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Private and professional lives, pedagogical work and situated learning : the multiliteracies of distance education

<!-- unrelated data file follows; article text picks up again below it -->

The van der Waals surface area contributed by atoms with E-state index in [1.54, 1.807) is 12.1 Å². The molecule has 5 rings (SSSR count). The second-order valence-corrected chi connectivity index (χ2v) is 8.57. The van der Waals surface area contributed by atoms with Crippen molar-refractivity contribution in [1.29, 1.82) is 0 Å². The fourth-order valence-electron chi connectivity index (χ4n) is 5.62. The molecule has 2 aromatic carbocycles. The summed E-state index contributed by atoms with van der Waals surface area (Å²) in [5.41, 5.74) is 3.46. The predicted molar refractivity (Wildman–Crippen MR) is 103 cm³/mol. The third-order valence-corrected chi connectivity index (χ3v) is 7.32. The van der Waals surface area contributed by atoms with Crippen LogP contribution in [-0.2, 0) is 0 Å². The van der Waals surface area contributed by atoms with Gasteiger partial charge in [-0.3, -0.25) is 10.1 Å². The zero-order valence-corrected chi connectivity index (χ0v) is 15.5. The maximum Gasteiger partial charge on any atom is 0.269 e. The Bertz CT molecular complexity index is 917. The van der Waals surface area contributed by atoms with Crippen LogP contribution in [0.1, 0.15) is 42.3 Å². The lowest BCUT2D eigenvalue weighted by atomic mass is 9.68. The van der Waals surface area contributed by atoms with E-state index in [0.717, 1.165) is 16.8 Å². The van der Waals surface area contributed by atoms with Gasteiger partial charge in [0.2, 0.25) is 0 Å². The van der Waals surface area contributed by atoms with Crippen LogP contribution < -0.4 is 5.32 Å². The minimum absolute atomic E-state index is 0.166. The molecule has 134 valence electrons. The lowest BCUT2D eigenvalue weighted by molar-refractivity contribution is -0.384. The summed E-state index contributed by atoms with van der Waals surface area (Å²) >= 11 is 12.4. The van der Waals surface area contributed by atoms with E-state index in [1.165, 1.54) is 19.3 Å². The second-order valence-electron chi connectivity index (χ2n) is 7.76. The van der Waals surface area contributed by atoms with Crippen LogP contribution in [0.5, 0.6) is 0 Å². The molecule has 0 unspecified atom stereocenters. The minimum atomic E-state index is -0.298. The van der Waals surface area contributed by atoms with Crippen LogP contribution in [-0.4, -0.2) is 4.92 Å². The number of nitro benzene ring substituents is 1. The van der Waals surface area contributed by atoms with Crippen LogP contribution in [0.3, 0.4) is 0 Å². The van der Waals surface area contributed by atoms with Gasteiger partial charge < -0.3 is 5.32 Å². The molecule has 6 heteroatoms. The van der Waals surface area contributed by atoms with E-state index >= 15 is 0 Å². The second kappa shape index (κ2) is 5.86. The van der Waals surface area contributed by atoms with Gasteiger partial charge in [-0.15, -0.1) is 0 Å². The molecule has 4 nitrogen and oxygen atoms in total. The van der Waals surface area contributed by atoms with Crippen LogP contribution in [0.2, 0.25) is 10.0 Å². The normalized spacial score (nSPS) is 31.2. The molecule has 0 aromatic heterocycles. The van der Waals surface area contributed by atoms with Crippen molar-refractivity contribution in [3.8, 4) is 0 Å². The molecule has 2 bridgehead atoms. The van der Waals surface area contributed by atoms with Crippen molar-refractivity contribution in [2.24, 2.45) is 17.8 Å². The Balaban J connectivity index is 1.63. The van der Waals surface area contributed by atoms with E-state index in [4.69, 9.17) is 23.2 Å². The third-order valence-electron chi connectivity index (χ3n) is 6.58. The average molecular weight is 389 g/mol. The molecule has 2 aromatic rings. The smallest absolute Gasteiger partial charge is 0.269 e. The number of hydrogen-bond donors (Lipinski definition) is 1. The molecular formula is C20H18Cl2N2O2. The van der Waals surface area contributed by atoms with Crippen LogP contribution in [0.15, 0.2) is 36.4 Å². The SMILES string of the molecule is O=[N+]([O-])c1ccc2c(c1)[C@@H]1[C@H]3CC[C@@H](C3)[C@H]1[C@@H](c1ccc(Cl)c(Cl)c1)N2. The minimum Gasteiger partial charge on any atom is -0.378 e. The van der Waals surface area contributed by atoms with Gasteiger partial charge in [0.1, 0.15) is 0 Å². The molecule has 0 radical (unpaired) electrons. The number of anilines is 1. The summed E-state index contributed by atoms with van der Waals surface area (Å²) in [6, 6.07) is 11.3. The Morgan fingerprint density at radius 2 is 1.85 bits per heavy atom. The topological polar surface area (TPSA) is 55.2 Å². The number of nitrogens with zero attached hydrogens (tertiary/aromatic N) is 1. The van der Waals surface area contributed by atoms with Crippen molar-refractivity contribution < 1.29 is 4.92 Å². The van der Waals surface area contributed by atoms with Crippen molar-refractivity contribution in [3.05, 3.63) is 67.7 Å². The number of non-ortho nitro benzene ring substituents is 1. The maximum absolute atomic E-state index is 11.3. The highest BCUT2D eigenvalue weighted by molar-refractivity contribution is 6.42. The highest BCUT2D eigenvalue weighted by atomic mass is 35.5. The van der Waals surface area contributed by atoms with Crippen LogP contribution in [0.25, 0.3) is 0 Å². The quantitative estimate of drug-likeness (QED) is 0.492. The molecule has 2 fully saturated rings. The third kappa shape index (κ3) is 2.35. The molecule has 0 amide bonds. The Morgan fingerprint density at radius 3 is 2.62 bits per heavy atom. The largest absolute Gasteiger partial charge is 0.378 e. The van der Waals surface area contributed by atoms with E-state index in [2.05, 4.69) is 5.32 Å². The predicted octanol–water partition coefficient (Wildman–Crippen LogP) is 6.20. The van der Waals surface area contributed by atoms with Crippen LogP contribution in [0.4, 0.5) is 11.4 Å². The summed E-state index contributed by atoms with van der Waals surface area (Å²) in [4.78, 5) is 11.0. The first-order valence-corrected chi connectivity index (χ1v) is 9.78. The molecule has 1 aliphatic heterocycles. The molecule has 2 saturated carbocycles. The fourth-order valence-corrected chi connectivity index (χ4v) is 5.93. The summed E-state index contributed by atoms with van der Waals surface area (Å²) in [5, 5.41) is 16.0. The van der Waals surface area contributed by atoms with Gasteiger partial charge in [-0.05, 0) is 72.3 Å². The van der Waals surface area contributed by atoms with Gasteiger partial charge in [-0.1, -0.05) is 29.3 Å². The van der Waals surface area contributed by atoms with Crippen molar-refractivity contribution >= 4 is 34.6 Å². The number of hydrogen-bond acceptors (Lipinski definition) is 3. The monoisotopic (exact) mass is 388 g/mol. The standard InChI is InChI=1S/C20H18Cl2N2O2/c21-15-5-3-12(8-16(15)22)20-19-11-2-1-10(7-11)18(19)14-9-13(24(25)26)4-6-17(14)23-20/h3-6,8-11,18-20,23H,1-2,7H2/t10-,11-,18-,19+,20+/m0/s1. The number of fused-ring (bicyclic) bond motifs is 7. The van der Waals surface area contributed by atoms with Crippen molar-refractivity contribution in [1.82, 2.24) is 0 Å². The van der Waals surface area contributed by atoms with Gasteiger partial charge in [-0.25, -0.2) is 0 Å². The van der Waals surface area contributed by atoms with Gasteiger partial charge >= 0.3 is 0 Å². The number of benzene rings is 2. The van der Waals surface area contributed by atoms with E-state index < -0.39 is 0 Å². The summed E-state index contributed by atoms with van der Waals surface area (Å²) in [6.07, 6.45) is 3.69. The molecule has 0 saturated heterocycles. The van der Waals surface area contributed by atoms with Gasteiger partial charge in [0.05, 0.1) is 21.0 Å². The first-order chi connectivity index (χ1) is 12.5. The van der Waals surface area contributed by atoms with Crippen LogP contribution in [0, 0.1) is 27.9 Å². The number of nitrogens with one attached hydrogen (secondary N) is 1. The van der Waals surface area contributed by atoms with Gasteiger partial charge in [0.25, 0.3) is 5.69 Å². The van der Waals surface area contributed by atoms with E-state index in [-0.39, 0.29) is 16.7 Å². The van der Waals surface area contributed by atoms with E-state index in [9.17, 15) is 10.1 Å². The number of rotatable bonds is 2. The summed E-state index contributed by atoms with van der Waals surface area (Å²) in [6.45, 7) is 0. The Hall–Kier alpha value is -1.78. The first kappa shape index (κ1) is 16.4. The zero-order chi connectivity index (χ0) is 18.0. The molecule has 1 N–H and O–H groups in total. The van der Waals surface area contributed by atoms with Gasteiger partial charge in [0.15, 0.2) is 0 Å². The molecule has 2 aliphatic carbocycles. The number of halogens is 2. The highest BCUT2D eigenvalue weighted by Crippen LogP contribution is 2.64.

This paper responds to, and synthesises selected aspects of, the preceding articles in this special issue of the Malaysian Journal of Distance Education focusing on multiliteracies (Cope & Kalantzis, 2000; New London Group, 1996) and their possible implications for new understandings of distance education in contemporary educational institutions and settings. We construct the response in terms of our identification of three crucial ideas with which we contend that designers, producers and consumers of distance education must connect: private and professional lives; pedagogical work; and situated learning. Based on our response to the preceding articles, centred on these three ideas, we essay a synthesis of selected aspects of the articles that enable us to address tow key questions: "How are multiliteracies relevant to contemporary depates about teaching and learning?": and "What are the implications of multiliteracies for new understandings of distance education in the Asia Pacific region in the early 21st centure?". We engage with those questions in terms of two dimensions: cultural and linguistic diversities' and new communication technologies. We aregue that, just as the concept of multiliteracies in augmented and enriched by the theorising underpinning the articles in this issue, so too understandings of distance education are expanded and deepened by the judicious application of a multiliteracies framework particularly one predicated on diversities and technologies in specific geopolitical contexts and on harnessing the productive potential of such diversities and technologies.